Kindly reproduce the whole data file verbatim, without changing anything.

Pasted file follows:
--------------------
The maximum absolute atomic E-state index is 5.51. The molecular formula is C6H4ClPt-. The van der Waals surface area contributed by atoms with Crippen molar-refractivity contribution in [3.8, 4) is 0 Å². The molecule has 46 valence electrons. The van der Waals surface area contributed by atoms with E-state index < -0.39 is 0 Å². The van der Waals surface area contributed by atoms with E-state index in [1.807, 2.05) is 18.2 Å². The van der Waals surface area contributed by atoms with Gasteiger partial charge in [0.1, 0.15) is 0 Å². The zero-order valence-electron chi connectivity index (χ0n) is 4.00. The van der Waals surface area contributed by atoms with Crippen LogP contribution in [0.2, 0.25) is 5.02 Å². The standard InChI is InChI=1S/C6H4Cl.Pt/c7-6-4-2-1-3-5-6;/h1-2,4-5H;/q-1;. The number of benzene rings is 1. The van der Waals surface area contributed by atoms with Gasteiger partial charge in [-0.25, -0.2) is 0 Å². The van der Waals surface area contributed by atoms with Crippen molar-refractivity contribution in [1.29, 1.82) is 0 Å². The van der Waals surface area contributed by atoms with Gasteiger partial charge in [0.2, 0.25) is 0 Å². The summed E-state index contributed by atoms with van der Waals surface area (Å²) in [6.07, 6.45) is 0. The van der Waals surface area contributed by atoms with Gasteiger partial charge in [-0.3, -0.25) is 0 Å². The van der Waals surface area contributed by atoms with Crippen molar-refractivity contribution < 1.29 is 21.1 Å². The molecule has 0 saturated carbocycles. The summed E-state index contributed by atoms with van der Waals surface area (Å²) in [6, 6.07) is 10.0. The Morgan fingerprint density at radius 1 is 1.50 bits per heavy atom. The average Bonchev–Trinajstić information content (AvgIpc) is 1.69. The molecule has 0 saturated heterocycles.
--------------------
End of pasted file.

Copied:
The maximum absolute atomic E-state index is 5.51. The molecular formula is C6H4ClPt-. The van der Waals surface area contributed by atoms with Crippen molar-refractivity contribution in [3.8, 4) is 0 Å². The molecule has 46 valence electrons. The van der Waals surface area contributed by atoms with E-state index < -0.39 is 0 Å². The van der Waals surface area contributed by atoms with E-state index in [1.807, 2.05) is 18.2 Å². The van der Waals surface area contributed by atoms with Gasteiger partial charge in [0.1, 0.15) is 0 Å². The zero-order valence-electron chi connectivity index (χ0n) is 4.00. The van der Waals surface area contributed by atoms with Crippen LogP contribution in [0.2, 0.25) is 5.02 Å². The standard InChI is InChI=1S/C6H4Cl.Pt/c7-6-4-2-1-3-5-6;/h1-2,4-5H;/q-1;. The number of benzene rings is 1. The van der Waals surface area contributed by atoms with Gasteiger partial charge in [-0.25, -0.2) is 0 Å². The van der Waals surface area contributed by atoms with Crippen molar-refractivity contribution in [1.29, 1.82) is 0 Å². The van der Waals surface area contributed by atoms with Gasteiger partial charge in [0.2, 0.25) is 0 Å². The summed E-state index contributed by atoms with van der Waals surface area (Å²) in [6.07, 6.45) is 0. The van der Waals surface area contributed by atoms with Gasteiger partial charge in [-0.3, -0.25) is 0 Å². The van der Waals surface area contributed by atoms with Crippen molar-refractivity contribution < 1.29 is 21.1 Å². The molecule has 0 saturated carbocycles. The summed E-state index contributed by atoms with van der Waals surface area (Å²) in [6, 6.07) is 10.0. The Morgan fingerprint density at radius 1 is 1.50 bits per heavy atom. The average Bonchev–Trinajstić information content (AvgIpc) is 1.69. The molecule has 0 saturated heterocycles.